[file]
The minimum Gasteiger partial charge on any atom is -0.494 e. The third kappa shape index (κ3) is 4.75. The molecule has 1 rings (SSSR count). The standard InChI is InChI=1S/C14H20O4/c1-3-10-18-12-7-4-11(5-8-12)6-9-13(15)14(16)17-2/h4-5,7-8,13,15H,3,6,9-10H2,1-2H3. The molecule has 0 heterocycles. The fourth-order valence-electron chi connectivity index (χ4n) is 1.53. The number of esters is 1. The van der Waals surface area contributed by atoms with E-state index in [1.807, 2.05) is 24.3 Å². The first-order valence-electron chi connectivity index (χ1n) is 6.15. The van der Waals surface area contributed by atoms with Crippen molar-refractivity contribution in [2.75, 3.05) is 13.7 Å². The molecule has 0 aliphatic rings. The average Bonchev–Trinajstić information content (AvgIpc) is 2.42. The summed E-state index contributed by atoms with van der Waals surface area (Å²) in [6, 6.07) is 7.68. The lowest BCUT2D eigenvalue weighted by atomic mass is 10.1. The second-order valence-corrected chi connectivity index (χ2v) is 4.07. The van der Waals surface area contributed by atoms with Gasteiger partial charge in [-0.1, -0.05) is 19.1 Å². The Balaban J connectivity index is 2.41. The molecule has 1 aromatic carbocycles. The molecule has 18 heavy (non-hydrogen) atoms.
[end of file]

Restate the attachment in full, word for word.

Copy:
The minimum Gasteiger partial charge on any atom is -0.494 e. The third kappa shape index (κ3) is 4.75. The molecule has 1 rings (SSSR count). The standard InChI is InChI=1S/C14H20O4/c1-3-10-18-12-7-4-11(5-8-12)6-9-13(15)14(16)17-2/h4-5,7-8,13,15H,3,6,9-10H2,1-2H3. The molecule has 0 heterocycles. The fourth-order valence-electron chi connectivity index (χ4n) is 1.53. The number of esters is 1. The van der Waals surface area contributed by atoms with E-state index in [1.807, 2.05) is 24.3 Å². The first-order valence-electron chi connectivity index (χ1n) is 6.15. The van der Waals surface area contributed by atoms with Crippen molar-refractivity contribution in [2.75, 3.05) is 13.7 Å². The molecule has 0 aliphatic rings. The average Bonchev–Trinajstić information content (AvgIpc) is 2.42. The summed E-state index contributed by atoms with van der Waals surface area (Å²) in [6, 6.07) is 7.68. The lowest BCUT2D eigenvalue weighted by atomic mass is 10.1. The second-order valence-corrected chi connectivity index (χ2v) is 4.07. The van der Waals surface area contributed by atoms with Gasteiger partial charge in [-0.1, -0.05) is 19.1 Å². The Balaban J connectivity index is 2.41. The molecule has 1 aromatic carbocycles. The molecule has 18 heavy (non-hydrogen) atoms.